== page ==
The fact that today’s run was a shorts-and-one-shirt affair at a ludicrous fifty-six degrees in a New England January was notable enough, considering the contrast to yesterday’s thirty-five degrees. But it was entirely absurd compared to only one day prior, when there was a complete lack of degrees. Yes, zero to fifty-six in two days (which oddly is about equivalent to the typical acceleration of my Prius), and we’re going back down close to zero again tomorrow night. I was thinking of that old tune Red Rubber Ball by Cyrkle (seriously, who remembered that band’s name?), trying to come up with an image of something bouncing wildly, until I listened to it again and remembered it’s mostly about recovering from heartbreak. So let’s just stick with a yo-yo.
All of this pales, of course, to what our friends are experiencing in Minnesota, you betcha’, but whatever… Even for them, that's different. (No, not the best interweaving of Minnesotan-speak, but I tried…) I’d say my heart goes out to them, but if it did, it would freeze solid before it reached them. I’ll concede that twenty-below is a good excuse to use the hamster cage.
The yo-yo lens of ups and downs is apt for the tale of a race that frankly has few of them (that being, it's mostly flat save one small hill at the end). For the sixth New Year’s Day of the nine New Year’s Days I’ve been running, I dropped in on my old neighborhood, or at least a mile or so up the road from my old neighborhood, for the Freezer Five. It’s notorious for its in-your-face west wind on the outbound leg that never seems to come back to help on the return trip (no exception this time), and occasionally for its wild weather (this year’s was cold but otherwise well-behaved), but it’s always good for a decent dozen-plus solid competitors among the three-hundred or so brave souls, and a great spread including – yes – donuts afterward to toast in the calendar rollover.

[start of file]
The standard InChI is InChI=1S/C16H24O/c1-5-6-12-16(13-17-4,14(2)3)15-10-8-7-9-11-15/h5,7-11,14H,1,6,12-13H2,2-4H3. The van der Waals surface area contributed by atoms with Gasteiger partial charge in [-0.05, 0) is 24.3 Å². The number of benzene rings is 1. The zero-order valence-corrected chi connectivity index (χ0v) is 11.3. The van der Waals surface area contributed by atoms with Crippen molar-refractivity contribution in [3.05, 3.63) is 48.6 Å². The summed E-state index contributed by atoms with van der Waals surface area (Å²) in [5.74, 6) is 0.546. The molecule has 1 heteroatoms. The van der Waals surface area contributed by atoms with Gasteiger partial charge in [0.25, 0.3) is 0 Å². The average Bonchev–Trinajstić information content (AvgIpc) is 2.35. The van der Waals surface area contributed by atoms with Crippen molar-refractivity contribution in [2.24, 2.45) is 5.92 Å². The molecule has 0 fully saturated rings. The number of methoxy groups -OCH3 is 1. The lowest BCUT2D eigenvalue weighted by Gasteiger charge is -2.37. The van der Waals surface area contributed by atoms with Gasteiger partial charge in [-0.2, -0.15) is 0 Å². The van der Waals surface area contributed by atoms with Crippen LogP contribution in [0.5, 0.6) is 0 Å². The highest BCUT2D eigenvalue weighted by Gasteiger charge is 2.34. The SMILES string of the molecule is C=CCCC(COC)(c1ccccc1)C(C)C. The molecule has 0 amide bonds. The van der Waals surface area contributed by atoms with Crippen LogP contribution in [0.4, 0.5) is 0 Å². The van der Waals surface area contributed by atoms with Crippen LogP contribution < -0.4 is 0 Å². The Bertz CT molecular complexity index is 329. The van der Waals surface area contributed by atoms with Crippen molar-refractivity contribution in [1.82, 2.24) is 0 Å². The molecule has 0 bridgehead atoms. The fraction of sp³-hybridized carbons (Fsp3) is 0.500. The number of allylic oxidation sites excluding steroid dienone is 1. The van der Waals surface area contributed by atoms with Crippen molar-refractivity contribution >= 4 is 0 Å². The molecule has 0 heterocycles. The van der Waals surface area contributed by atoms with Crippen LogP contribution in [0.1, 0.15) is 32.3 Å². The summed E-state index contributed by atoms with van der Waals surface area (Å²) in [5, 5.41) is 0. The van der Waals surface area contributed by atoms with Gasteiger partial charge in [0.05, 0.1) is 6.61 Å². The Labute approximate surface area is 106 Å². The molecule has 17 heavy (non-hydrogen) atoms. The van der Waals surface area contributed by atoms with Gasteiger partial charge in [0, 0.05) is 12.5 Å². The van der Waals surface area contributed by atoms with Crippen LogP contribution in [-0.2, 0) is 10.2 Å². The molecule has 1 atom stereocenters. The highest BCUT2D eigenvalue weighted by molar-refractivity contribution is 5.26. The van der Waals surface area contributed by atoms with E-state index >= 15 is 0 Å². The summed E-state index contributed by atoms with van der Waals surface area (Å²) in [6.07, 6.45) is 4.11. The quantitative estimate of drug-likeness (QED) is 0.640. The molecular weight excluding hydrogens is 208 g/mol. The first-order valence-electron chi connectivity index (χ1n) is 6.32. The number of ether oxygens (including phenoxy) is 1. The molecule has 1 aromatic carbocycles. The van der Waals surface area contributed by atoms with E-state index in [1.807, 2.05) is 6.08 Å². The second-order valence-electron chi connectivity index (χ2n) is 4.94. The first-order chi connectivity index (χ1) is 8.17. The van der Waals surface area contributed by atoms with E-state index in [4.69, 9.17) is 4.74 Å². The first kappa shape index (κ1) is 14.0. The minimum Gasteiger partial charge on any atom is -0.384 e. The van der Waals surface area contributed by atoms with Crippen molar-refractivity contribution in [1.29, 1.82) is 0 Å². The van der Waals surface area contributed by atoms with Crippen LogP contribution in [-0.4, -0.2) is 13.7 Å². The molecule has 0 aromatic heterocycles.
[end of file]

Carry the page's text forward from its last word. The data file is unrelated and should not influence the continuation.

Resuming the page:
This being my first foray into the world of racing since Boston – yes eight and a half months! – I wasn’t expecting much. Having put in my first run with anything approaching speed only two nights earlier at the pub run, all I really hoped for was to hit that night’s three-mile pace and hold it for five. Baby steps. This was, after all, the first attempt at an up after an exceptionally long down.
Cutting to the spoiler, it was good that I didn’t have high expectations, because no magic appeared. The best assessment would be to say that my expectations were in order. It was an up, but only a slight up. I hit that target pace – ducking under by a whopping two seconds per mile – but there was no engineering involved to end up there, nor was the process pretty. The irony was that being fifty for the first time at this race, this slightly anemic run – in fact the slowest of my six Freezers and almost my slowest five-miler race ever – was still enough to snag the fifties division win as well as the fifties division club five-miler record. That too was an up, but the down was the clear message of how far I’ve got to go, with Hyannis, Boston, and some March event yet to be decided looming soon.
Of course, I could never really keep that yo-yo going when I was a kid. Bad metaphor, I suppose.
Shocker Department: Those of you who know me and don’t already know this may be shocked to know that I’ve finally gone and done it. As of New Year’s Eve, yes, I’m on Facebook. Scary, I know. What’s the world coming to and all that. But it’s true. Relish it.